In the  town i am moving there are two apartment complexes that showed up when I gogled 'low income housing' and they both say they verify your income. One says it has a waitlist of 6 months and the other didn't say. I will call both of them on Monday to get more information. I was just hoping to hear from some moms that live in this type of housing and get their opinion on what it is like. Is there a sense of community? Are most of the other people single moms or families?

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#6 of 10 Old 06-27-2011, 04:09 AM
 
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My husband lived in one of those and everyone was pretty nice. Clean, quiet.

Then we all moved into a complex together, and though we had some very nice neighbors who were family-oriented, there were also a lot of druggies, and the partiers were insane. Saturday and Sunday mornings we'd wake up to find all sorts of things in the apartment public areas broken or graffitied. Then the management would come fix it that week and the next weekend it was back to damaged. We had a pair of very nasty neighbors below us who were MAD that we had two preschoolers who dared to make noise. They made life hell for us. That said, there were always some nice people there too. And there were rapes and druggies in the locked! parking lot. I was scared to go down there alone.

My friend lived in one and the whole place was one big mess of druggies and criminals.

I think it's all dependent on the actual community.

I would personally choose a private rental over an apartment, though, as long as it was in a safe neighborhood.

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#7 of 10 Old 07-09-2011, 02:32 PM
 
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I live in an "affordable housing" complex but my apartment is alloted for "low income". There are something like 150 apartments here (I think...) but only 11 total are "low income". I won a lottery to get in. There's also a huge wait list, as I imagine most places around the country have for this sort of thing.

I love it here. It's all brand new so that's a plus. There's central air, which I've never had LOL. A playground, a washer and dryer in my apartment, a fitness room and computer center in the office...etc. I was VERY lucky to win. I had been on a lot of waiting lists.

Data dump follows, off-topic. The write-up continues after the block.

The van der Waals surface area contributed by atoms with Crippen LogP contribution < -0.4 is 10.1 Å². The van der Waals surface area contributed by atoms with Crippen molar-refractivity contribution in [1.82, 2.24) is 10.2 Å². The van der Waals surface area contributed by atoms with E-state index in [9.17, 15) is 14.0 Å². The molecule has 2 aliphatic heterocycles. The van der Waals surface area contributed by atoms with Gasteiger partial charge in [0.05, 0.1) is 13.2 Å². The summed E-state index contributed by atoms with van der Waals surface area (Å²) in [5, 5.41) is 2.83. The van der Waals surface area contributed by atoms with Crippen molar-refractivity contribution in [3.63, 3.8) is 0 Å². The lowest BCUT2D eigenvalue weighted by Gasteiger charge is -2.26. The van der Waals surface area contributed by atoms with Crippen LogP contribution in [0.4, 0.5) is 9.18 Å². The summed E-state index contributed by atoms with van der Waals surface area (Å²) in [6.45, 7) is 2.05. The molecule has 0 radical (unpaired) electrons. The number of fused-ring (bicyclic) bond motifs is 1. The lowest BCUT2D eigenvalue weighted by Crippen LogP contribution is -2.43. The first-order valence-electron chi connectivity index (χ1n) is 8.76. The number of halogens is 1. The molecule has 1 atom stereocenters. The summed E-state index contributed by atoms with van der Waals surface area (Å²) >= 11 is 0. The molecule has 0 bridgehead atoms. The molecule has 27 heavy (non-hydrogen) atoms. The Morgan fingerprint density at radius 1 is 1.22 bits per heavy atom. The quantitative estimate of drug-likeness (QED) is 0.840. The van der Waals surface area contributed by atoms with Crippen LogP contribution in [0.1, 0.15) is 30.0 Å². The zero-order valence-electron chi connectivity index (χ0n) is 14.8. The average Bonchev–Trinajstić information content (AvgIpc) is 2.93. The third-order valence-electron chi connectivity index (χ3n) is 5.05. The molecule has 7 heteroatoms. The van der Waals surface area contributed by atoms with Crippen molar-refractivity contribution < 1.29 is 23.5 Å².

There are always kids around for my kids to play with and people seem to get along (admittedly, I met most of the people I know through my kids haha)

 

The way it works here is there is one set amount of rent depending on apartment size and you have to fall into an income catagory. They also go through your WHOLE LIFE during the app process, inc CORI checks, which makes me feel better :-)

 

You can PM if you'd like anything more specific. I highly recommend calling ASAP. Even if a wait list says 6 months, it could very well be a lot longer than that.


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#8 of 10 Old 07-09-2011, 08:31 PM
 
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Maybe search "tax credit" apartments in your new area?  They are similar to low-income housing, except that it could be a typical apartment/townhome community that happens to have so many units available for families who make under a certain income.  However, they will still usually require you to make a certain amount above the rent - just as 3 times the rent is standard in full-price apartments.  So, if you only earn $700 a month and with the tax credit they charge you $500 a month, you likely wouldn't qualify.  Maybe if you include TANF as income it would help?  I'm not sure exactly how they count that money.  Hope you find an affordable new place!


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#9 of 10 Old 07-09-2011, 09:28 PM
 
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Also, does your school have family housing?  We didn't live there when my dh was in school but a lot of friends did/do.  Pretty nice apartments and everyone is in the same boat so really understanding about noise, etc.

 

I live in a university town and no one can be in school and not have a job and get any kind of help here.  My dh was in school full time, I worked full time and we weren't eligible for anything but WIC since he didn't have a job.

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#10 of 10 Old 07-12-2011, 06:20 PM - Thread Starter
 
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Wow, thanks for all the advice mamas! Unfortunately the complex does not allow dogs over twenty pounds and my dog is 50 lbs on a slim day! So I'm hoping to find an affordable house in a okay neighborhood other than the low income housing. The apartments are only a few years old and so nice. I know my daughter would have loved to live close to other kids and have a playground right there. I'm kind of disappointed that they only allow tiny dogs and not medium ones. I guess it just wasn't meant to be...